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Sport Stacking: When Cups And Sport Collide

Sport Stacking: When Cups And Sport Collide

The competitive sport of cup stacking has taken speed and hand-eye coordination to another level.

Maya Suraya

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Everyone has a story about how they got to know about sport stacking.

For me, it was watching the Netflix documentary The Speed Cubers about speedcubing, a sport involving solving a variety of combination puzzles, the most famous being the 3x3x3 puzzle or Rubik’s Cube.

Although speedcubing and sport stacking are two entirely different sports, they both require speed and a certain level of ambidexterity to pattern solving.

Sport stacking, aka cup stacking or speed stacking

The process of assembling cups in different formations and then disassemble them as quickly as possible is essentially what sport stacking is.

If watching someone sport stacking gives you a rush, imagine what it’s like for those doing the stacking.

In the beginning

Sport stacking started in 1981 when Wayne Godinet of the Boys & Girls Club of America in California came up with the idea after the children he worked with were bored of playing traditional sports.

He gave them paper cups and asked them to stack the cups in a pyramid, run and touch a wall, come back and stack them again as fast they could.

The activity was so well received that Godinet acquired plastic cups for his club to play with but discovered the cups would stick together so he modified them by adding a hole to the bottom of each cup.

“Not athletically inclined with low self-esteem”

Godinet told the New York Times that he turned the game into a sport because he recognised that children who were small or not athletically inclined had low self-esteem.

Healthy competition may improve self-esteem in children and is something they do not have to be ‘athletic’ for per se. The ability to cooperate itself builds the confidence to work in a team, which then leads to better self-esteem.

Recognised as a sport in 2005

Godinet hosted the annual National Cupstacking Championship in which one of the champions by the name of Matt Adame, appeared with his team on the popular Tonight Show Starring Johnny Carson.

The attention caught the eye of physical education teacher Bob Fox who, together with Larry Goers, created a line of proprietary sport stacking products.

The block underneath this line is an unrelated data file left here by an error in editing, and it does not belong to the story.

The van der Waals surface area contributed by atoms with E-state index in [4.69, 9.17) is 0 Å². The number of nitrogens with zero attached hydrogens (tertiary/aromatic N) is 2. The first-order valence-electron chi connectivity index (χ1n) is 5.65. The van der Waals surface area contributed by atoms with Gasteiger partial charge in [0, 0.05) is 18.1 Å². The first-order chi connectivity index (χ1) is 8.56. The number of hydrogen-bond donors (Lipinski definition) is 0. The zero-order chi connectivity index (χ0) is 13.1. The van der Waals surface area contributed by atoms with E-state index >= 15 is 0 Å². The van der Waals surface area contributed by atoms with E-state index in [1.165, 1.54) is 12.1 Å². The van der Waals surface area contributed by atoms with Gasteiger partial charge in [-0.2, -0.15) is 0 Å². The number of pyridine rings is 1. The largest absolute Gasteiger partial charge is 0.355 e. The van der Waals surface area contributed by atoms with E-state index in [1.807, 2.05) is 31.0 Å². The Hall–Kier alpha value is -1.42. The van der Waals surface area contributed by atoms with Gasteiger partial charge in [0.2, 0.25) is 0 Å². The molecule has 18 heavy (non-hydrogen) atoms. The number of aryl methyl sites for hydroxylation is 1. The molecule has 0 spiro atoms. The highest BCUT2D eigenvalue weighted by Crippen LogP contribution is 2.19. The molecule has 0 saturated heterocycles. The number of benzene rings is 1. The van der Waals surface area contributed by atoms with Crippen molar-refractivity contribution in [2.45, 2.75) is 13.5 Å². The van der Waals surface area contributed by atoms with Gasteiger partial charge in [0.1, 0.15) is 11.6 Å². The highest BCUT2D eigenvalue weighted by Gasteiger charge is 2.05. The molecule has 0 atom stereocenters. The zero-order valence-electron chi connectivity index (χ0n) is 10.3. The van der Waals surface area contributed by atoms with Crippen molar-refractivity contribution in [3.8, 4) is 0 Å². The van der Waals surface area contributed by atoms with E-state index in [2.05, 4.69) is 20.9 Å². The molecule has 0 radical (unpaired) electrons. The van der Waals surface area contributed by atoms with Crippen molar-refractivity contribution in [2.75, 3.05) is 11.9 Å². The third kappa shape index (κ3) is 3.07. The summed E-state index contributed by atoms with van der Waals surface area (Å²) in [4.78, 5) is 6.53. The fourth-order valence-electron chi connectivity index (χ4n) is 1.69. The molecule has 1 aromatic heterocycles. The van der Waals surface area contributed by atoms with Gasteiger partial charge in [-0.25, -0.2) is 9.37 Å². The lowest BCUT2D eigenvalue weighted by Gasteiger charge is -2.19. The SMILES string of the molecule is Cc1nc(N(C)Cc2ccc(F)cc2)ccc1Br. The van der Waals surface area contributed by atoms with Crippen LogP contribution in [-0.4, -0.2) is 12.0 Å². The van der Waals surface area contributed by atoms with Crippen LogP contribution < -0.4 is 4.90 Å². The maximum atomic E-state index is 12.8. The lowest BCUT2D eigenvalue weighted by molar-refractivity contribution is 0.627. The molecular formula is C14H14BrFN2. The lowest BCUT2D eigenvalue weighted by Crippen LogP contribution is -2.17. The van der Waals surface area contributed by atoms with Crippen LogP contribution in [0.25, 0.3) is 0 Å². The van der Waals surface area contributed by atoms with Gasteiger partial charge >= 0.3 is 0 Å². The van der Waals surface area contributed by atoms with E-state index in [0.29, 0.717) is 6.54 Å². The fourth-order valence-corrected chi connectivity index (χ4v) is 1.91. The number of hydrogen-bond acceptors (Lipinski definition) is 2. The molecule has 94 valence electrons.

Fox later founded the World Cup Stacking Association (WCSA) in 2001 which then changed its name to the World Sport Stacking Association (WSSA) in 2005 with the public recognition that stacking is now considered a sport.


(Credit: Elisa Riva @ Pixabay)

In a study by Brian Udermann of the University of Wisconsin-Lacrosse in the US, sport stacking improves hand-eye coordination and reaction time by up to 30%.

For example, a student develops a greater percentage of the right side of the brain which houses awareness, focus, creativity, and rhythm.

Learning to stack helps train the brain for sports and other activities where the use of both hands is important, like playing an instrument, video game or using the computer.

Elements of sport stacking like sequencing and recognising patterns, can also help with reading and math skills.


Aside from being a workout for your brain, sport stacking is also a competitive sport that promotes self-confidence, teamwork and competition which makes it popular among children, but any age group can participate.

Competitions are divided into 14 different age divisions ranging from 6-years and under to seniors 65-years and up. There are divisions for disabled competitors too called “Special Stackers”.

The three main sequences in official sport stacking events as per the WSSA are:

  • 3-3-3 which uses nine cups
  • 3-6-3 which uses 12 cups
  • Cycle which uses 12 cups
(Credit: WikiHow)

Stackers can choose to compete in the Individual Timed Competition under one of the above sequences based on their age division.

There is also the Doubles Timed Competition which involves a team of two stackers working together to complete the Cycle stack as fast as they can with one stacker using their right hand and the other their left.

The Head-to-Head Relay Competition consists of two teams of at least four stackers each, but no more than five, in the correct age division for a relay match to complete a series of sequences first.

And finally, there is the Timed 3-6-3 Relay which is basically a combination of Head-to-Head Relay and Individual Timed competition but instead of competing with another team, you are competing against the clock.

An important thing to note about competition is the protocol for the setting of world records and they include:

  1. Use of WSSA-approved sport stacking cups.
  2. Use of a StackMat and tournament display.
  3. Must be videotaped for review and verification.
  4. Must use 2 judges.
  5. A finals judge may not be a family member or the sport stacking instructor of the stacker(s) involved.

The top-rated sport stackers in the world are Malaysian!

Malaysian’s may be top performers in eSports, another sport that requires brain dexterity, but did you know one of the top players in the WORLD for sport stacking is Malaysian?

Now you do.

This is Chan Keng Ian, current record holder in the World Overall Records for the Individuals category in the 3-6-3 and Cycle event.

Along with Wong Jun Xian, Keng Ian is also the record holder in the World Overall Records for the Doubles category Cycle event in 2019.

Truly hypnotic. Bravo!

If sport stacking sounds like your cup of tea and you’re interested to know more, visit WSSA Malaysia’s Facebook here.

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